5. Kanwar says:

    If these sects can so easily disengage themselves from the Guru Granth sahib after relatively minor incident like Vienna, then it was obviously little more than a prop for them in the first place.
    The obvious advantage that the Sikh quam has by uniting all these sects under the umbrella of Sikhism is the short term political/ vote advantage in India gained through greater numbers. However, is that short term gain worth the price of significantly watering down Sikhism?

  6. Teg says:

    It is really a shame that CASTE- which is the product of Brahmanical cunning is still prevalent in Sikhs. We forget Guru’s clear cut orders for Khalsa not to go the Brahmanical ways.
    We also need to go deeper in to Vienna incident and find out the real truth and the forces behind this. Remember there were no RAVIDASIA temples some years ago. They have suddenly sprouted up every where. Similarly Nanaksar sect has also grown exponentially in the west. The Indian intelligence agencies with huge resources specially dedicated to the policy of “divide and rule” are extremely active in destabilizing the Sikhs. They have already created more than 300 Deras in Punjab with active help from administration, police and intelligence agencies. In spite of Manmohan Singh ( who is just symbolic Sikh), we should never forget that Indian Government is the BIGGEST enemy of the Sikh nation and is bent upon our religious, political and economic oblivion.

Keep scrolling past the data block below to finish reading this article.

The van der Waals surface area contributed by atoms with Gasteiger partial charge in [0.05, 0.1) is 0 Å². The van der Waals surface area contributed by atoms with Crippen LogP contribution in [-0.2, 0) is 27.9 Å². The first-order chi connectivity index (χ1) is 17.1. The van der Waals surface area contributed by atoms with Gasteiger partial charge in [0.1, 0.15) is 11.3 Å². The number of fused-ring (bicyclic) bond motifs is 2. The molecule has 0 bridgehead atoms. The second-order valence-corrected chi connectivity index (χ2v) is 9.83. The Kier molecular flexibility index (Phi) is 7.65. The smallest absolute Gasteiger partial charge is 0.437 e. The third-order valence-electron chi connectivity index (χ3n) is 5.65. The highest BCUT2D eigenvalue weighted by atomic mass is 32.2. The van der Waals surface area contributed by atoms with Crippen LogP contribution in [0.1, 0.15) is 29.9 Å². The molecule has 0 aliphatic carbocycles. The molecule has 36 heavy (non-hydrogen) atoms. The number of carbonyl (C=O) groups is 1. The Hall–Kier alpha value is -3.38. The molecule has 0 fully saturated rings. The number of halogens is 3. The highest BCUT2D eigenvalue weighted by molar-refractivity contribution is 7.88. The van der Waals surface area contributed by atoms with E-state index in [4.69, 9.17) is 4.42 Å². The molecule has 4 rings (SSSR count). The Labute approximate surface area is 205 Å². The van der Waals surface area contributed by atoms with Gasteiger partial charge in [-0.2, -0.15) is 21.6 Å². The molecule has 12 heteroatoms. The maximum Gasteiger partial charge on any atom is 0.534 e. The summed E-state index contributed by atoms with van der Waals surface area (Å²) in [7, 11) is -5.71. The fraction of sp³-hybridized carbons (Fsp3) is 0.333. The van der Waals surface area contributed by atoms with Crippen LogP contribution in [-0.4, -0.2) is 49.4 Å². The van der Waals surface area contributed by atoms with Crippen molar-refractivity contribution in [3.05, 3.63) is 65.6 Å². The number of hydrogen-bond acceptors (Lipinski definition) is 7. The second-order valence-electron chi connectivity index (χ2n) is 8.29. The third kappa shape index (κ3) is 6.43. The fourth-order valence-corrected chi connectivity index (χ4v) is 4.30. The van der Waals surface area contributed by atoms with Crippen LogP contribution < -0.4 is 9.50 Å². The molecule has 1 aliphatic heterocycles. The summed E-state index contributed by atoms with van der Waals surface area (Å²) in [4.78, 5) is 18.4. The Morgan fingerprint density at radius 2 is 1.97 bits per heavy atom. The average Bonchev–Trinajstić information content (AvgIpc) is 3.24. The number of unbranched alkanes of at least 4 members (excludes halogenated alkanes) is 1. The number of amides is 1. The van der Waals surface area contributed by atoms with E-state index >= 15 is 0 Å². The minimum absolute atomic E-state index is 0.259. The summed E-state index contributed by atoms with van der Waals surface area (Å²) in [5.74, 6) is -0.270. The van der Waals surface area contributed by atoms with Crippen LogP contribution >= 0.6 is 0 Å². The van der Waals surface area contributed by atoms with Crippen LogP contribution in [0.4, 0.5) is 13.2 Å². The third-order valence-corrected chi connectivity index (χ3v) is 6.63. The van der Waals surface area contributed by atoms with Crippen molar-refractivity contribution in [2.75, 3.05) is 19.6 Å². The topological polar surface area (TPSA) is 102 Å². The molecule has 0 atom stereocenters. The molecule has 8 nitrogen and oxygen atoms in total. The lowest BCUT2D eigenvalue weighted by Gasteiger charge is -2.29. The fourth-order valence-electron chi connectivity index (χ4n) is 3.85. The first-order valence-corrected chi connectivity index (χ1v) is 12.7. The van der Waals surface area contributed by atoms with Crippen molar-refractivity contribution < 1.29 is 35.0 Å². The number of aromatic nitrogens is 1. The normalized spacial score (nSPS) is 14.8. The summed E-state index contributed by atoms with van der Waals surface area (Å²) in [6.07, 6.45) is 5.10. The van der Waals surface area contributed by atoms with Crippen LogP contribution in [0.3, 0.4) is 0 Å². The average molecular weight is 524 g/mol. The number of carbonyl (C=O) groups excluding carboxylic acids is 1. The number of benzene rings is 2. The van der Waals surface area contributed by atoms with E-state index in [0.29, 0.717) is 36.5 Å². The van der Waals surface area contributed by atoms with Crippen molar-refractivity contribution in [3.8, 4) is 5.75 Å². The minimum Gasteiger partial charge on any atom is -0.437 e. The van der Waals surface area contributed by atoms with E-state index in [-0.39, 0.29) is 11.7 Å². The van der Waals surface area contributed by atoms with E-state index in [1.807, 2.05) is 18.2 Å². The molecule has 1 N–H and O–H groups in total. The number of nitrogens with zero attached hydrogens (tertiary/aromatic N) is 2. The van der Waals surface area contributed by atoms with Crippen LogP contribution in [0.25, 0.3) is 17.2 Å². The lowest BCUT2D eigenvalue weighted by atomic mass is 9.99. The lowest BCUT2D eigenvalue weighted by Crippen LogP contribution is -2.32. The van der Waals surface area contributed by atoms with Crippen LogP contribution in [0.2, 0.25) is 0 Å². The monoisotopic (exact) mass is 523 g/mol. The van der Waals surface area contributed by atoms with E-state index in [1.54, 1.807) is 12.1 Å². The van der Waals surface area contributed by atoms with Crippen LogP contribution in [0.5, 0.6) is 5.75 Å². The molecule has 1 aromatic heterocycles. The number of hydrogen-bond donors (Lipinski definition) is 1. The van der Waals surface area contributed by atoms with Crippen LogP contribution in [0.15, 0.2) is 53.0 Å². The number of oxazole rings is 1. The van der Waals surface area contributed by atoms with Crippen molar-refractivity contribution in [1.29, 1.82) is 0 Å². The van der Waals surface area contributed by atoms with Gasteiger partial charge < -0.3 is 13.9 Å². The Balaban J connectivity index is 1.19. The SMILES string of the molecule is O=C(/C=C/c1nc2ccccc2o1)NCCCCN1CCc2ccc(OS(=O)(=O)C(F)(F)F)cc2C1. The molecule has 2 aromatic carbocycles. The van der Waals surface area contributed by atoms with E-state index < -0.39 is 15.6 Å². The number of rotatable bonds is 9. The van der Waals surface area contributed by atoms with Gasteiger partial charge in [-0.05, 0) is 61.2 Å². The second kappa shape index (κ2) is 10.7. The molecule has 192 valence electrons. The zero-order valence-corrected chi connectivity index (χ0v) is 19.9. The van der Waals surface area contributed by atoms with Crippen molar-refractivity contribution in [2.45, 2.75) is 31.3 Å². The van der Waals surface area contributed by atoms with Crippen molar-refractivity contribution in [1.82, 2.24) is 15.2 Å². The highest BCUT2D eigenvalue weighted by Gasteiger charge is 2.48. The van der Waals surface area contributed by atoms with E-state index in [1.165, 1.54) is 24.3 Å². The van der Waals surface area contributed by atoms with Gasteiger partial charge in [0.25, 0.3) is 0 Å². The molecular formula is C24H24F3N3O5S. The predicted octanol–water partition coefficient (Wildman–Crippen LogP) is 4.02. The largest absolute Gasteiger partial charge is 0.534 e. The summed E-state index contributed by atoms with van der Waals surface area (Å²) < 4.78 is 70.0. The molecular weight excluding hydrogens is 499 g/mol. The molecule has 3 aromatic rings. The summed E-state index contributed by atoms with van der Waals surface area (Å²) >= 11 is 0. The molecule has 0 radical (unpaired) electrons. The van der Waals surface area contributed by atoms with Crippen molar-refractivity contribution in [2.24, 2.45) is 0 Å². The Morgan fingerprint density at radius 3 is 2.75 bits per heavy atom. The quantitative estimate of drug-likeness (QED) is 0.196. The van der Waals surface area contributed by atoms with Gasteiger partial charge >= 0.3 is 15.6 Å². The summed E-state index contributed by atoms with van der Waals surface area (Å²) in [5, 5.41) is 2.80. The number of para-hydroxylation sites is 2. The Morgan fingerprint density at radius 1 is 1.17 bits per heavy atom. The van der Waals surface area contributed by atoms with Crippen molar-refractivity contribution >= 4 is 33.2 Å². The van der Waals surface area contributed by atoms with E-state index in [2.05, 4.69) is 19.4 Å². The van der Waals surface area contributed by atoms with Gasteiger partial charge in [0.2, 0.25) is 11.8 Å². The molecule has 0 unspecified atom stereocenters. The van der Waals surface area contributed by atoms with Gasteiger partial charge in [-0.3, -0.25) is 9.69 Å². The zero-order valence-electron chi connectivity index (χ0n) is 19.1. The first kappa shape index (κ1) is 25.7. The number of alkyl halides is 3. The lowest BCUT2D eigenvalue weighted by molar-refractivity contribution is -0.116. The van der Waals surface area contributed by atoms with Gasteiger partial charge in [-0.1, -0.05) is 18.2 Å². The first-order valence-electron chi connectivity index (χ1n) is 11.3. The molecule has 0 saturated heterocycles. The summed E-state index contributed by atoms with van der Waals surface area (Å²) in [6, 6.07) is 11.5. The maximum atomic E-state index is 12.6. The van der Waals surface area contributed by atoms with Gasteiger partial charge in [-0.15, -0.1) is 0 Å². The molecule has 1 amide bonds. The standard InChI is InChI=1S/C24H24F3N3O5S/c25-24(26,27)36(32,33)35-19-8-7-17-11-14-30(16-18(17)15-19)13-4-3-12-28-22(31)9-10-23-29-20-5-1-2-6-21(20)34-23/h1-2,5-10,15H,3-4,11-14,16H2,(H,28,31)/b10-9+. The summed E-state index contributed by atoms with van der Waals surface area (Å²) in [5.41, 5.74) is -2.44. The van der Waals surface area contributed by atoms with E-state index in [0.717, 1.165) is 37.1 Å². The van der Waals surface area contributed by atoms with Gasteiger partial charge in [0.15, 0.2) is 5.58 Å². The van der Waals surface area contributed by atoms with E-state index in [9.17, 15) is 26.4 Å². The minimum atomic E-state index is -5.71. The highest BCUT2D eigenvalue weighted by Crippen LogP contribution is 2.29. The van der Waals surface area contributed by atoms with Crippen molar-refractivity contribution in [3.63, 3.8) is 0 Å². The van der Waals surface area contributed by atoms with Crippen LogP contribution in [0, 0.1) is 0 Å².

7. Singh Soorma says:

    I agree with the previous two posts, and I think our message is clear: "we" as Sikhs are together, but the issue is removing these other groups that are sheep in the skin of lions. These are the same groups which were behind the '78 killing of 13 Sikhs peacefully protesting, same groups behind the Dera Sacha Sauda issue, and certainly the same groups behind the recent Vienna entanglement. They were never part of Sikhi, but somehow media, along with uneducated masses, integrated them within the term Sikh.

  8. Singh Soorma says:

    I agree with the previous two posts, and I think our message is clear: “we” as Sikhs are together, but the issue is removing these other groups that are sheep in the skin of lions. These are the same groups which were behind the ’78 killing of 13 Sikhs peacefully protesting, same groups behind the Dera Sacha Sauda issue, and certainly the same groups behind the recent Vienna entanglement. They were never part of Sikhi, but somehow media, along with uneducated masses, integrated them within the term Sikh.

  9. Jodha says:

    I am well-aware that there are problems with some of these groups. However all are not the same and it is intellectual laziness to equate all of them together. Ravidasia groups WERE NOT begin the killings in 1978. The Ravidasia groups ARE NOT Dera Sacha Sauda.